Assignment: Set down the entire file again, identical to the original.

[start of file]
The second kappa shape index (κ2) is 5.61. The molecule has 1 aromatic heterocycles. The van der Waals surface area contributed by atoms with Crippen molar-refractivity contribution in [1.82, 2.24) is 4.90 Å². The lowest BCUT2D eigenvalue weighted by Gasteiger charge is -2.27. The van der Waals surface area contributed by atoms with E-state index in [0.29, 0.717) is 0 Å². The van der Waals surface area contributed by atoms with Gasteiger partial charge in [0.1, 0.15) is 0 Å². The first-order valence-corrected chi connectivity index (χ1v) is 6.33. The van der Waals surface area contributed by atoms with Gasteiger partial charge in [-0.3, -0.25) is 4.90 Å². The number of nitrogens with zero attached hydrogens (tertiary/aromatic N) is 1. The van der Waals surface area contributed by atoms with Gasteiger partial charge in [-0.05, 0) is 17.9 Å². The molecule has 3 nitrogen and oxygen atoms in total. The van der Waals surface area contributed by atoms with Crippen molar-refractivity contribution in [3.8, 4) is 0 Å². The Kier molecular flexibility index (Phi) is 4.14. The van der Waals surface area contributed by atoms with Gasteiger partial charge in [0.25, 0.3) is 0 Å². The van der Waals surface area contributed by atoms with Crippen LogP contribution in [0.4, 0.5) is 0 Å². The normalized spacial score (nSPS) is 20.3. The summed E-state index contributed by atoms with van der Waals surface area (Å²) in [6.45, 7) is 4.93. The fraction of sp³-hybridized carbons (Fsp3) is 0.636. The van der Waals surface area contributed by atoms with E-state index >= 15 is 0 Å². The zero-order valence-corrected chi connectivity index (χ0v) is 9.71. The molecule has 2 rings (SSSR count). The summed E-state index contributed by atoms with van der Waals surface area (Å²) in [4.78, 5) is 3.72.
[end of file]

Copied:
The second kappa shape index (κ2) is 5.61. The molecule has 1 aromatic heterocycles. The van der Waals surface area contributed by atoms with Crippen molar-refractivity contribution in [1.82, 2.24) is 4.90 Å². The lowest BCUT2D eigenvalue weighted by Gasteiger charge is -2.27. The van der Waals surface area contributed by atoms with E-state index in [0.29, 0.717) is 0 Å². The van der Waals surface area contributed by atoms with Gasteiger partial charge in [0.1, 0.15) is 0 Å². The first-order valence-corrected chi connectivity index (χ1v) is 6.33. The van der Waals surface area contributed by atoms with Gasteiger partial charge in [-0.3, -0.25) is 4.90 Å². The number of nitrogens with zero attached hydrogens (tertiary/aromatic N) is 1. The van der Waals surface area contributed by atoms with Gasteiger partial charge in [-0.05, 0) is 17.9 Å². The molecule has 3 nitrogen and oxygen atoms in total. The van der Waals surface area contributed by atoms with Crippen molar-refractivity contribution in [3.8, 4) is 0 Å². The Kier molecular flexibility index (Phi) is 4.14. The van der Waals surface area contributed by atoms with Gasteiger partial charge in [0.25, 0.3) is 0 Å². The van der Waals surface area contributed by atoms with Crippen LogP contribution in [0.4, 0.5) is 0 Å². The normalized spacial score (nSPS) is 20.3. The summed E-state index contributed by atoms with van der Waals surface area (Å²) in [6.45, 7) is 4.93. The fraction of sp³-hybridized carbons (Fsp3) is 0.636. The van der Waals surface area contributed by atoms with E-state index >= 15 is 0 Å². The zero-order valence-corrected chi connectivity index (χ0v) is 9.71. The molecule has 2 rings (SSSR count). The summed E-state index contributed by atoms with van der Waals surface area (Å²) in [4.78, 5) is 3.72.